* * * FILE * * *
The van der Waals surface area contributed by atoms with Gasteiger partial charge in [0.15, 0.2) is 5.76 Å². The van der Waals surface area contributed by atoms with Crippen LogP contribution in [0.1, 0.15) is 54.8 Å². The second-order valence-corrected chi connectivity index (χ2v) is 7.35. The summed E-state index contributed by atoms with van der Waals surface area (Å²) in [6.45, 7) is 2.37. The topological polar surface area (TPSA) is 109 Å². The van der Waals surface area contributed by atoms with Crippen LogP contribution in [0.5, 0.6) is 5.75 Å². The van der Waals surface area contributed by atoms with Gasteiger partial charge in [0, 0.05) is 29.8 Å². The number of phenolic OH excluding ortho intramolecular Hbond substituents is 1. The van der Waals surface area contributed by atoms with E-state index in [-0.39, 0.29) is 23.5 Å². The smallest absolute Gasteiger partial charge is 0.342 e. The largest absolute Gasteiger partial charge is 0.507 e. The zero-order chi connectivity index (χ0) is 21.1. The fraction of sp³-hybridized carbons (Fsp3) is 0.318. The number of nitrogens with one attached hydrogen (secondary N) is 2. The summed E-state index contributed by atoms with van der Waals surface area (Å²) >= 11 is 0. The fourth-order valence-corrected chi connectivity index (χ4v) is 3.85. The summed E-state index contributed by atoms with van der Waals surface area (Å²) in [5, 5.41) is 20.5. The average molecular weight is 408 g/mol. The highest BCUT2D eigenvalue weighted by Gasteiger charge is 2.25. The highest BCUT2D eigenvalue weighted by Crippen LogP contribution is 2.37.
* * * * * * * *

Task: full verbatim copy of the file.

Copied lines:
The van der Waals surface area contributed by atoms with Gasteiger partial charge in [0.15, 0.2) is 5.76 Å². The van der Waals surface area contributed by atoms with Crippen LogP contribution in [0.1, 0.15) is 54.8 Å². The second-order valence-corrected chi connectivity index (χ2v) is 7.35. The summed E-state index contributed by atoms with van der Waals surface area (Å²) in [6.45, 7) is 2.37. The topological polar surface area (TPSA) is 109 Å². The van der Waals surface area contributed by atoms with Crippen LogP contribution in [0.5, 0.6) is 5.75 Å². The van der Waals surface area contributed by atoms with Gasteiger partial charge in [0, 0.05) is 29.8 Å². The number of phenolic OH excluding ortho intramolecular Hbond substituents is 1. The van der Waals surface area contributed by atoms with E-state index in [-0.39, 0.29) is 23.5 Å². The smallest absolute Gasteiger partial charge is 0.342 e. The largest absolute Gasteiger partial charge is 0.507 e. The zero-order chi connectivity index (χ0) is 21.1. The fraction of sp³-hybridized carbons (Fsp3) is 0.318. The number of nitrogens with one attached hydrogen (secondary N) is 2. The summed E-state index contributed by atoms with van der Waals surface area (Å²) >= 11 is 0. The fourth-order valence-corrected chi connectivity index (χ4v) is 3.85. The summed E-state index contributed by atoms with van der Waals surface area (Å²) in [5, 5.41) is 20.5. The average molecular weight is 408 g/mol. The highest BCUT2D eigenvalue weighted by Gasteiger charge is 2.25. The highest BCUT2D eigenvalue weighted by Crippen LogP contribution is 2.37.